embargoes and other measures, which have been applied the world
over and which have become one of the most striking features of
the present state of world economy. With regard to the second,
it is a matter of common knowledge that the factors making for
irrational movements of capital and labour have become numerous
and very active, from which it may be inferred that the effect has
been to decrease rational movements correspondingly. That refers
especially to international capital movements, which are being
directed more and more by nervous considerations of safety rather
than by interest differentials.
Turning now to the significance of the increased immobility
of production factors for the process of international economic dis-
integration, we may safely assume that this can hardly be contested,
though it must, at the same time, be admitted that it is a rather
intricate task to analyse the full economic meaning of this develop-
ment.'1 That the growth of international immobility of capital and
labour is a factor of international economic disintegration can be
shown in different ways. To begin with, it is a process which
makes the localization of production on the international plane less
rational than it would otherwise be. The rational distribution of
productive forces over the entire world—a process which, under
normal circumstances, is already being hindered by powerful
counterforces—is bound to suffer, if there is less mobility of pro-
duction factors, and no differences of opinion as to its desirability
can do away with the fact that it is a correct measure of economic
integration. Approaching the subject from a different angle, we
arrive at the same result by showing that the less the international
mobility of production factors, the wider will be the gap between
the different national scales of factor prices (wages and rates of
interest) and the less efficient the ways of equalizing those differ-
ences. Thus, with distinctly national price systems not only for
commodity but also for factor prices, the different national
economies come to live more and more on separate economic planets.
It should be noted, however, that all this would be substantially
different if the decrease in the international mobility of production
factors were compensated by an increase in international com-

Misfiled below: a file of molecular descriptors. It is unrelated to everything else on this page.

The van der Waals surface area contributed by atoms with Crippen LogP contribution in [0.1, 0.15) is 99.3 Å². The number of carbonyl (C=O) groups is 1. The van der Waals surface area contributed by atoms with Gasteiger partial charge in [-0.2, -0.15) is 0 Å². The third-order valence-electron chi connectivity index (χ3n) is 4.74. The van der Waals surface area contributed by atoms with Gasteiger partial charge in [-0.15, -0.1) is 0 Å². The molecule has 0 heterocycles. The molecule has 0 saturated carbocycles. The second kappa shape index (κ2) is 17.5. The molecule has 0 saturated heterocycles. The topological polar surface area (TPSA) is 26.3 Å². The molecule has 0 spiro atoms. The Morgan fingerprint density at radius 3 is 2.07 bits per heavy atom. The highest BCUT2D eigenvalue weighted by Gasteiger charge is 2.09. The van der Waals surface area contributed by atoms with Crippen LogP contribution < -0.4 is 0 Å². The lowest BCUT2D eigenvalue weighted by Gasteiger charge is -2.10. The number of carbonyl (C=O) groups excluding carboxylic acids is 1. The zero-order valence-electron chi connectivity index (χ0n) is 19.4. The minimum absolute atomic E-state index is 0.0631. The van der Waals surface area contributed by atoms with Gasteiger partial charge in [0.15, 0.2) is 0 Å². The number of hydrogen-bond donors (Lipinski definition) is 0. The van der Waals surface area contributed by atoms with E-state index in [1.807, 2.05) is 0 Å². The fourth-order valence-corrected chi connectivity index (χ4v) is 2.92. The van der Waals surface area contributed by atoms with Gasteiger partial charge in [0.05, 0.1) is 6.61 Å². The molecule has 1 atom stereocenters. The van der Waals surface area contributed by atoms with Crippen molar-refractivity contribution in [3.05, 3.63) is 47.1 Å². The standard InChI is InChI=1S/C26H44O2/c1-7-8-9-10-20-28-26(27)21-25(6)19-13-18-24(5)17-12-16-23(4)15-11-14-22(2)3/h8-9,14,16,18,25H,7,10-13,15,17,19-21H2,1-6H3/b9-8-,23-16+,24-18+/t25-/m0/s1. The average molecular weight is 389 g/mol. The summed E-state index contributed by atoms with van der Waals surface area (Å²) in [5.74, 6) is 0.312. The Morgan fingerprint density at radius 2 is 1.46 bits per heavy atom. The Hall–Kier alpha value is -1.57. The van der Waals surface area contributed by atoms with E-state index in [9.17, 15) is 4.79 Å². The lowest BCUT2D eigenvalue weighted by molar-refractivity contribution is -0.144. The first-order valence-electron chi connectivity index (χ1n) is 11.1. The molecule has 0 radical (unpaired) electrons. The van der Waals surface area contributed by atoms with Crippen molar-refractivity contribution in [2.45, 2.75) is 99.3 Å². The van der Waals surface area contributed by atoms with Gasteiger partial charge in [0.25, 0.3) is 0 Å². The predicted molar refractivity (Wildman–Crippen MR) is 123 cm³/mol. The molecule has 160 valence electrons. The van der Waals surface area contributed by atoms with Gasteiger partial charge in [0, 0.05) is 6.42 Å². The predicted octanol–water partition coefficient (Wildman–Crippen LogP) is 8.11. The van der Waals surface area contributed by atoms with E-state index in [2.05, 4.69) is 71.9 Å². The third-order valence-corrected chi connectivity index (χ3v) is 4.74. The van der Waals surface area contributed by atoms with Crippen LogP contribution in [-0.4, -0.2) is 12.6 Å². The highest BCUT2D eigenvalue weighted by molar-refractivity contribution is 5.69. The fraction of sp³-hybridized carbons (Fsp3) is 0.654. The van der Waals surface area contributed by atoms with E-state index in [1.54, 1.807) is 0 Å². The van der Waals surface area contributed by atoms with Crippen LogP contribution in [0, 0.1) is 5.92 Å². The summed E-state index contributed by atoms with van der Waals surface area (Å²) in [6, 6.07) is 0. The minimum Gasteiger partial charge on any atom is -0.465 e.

modity trade. Even this would be a situation where the inter-
national economic integration would be inferior to that prevailing
under conditions of an all-round mobility. According to the law
of comparative costs (however formulated), it would, however, also
be a situation where a flourishing international trade would be
possible and profitable to all parties, with only this modification :
that the disadvantages of an irrational distribution of productive
forces between the countries concerned would make themselves felt
in a difference of factor prices, which would be mitigated, but not
eliminated, by commodity trade. But the point is that a brisk
international commodity trade is no longer a compensating factor,
since the international mobility of commodities has decreased to
the same extent as the mobility of production factors. Thus, the
disintegrating effect of the nationalization of capital and labour
is to-day unmitigated and complete.
See on this point especially : B. Ohlin, Interregional and International Trade,,
Cambridge, Mass., 1933.
There are two special points to be mentioned. The first is the
paradoxical fact that international economic disintegration has to
some extent led to an increase of international capital and labour
movements. That is happening in so far as the restriction of
commodity trade is reaching such a degree that it becomes profitable
to establish branch factories in the protectionist country, the reason
being that what is saved on duties overcompensates the loss
caused by the partial transfer of production to the protectionist
import country. How high the duty must be in order to make this
transfer profitable depends, of course, on the degree in which the
new localization of production is less rational than the old one.
It would seem advisable to make further investigations into these
relationships, investigations which would be interesting from several
points of view. In particular, it should be noted that this is a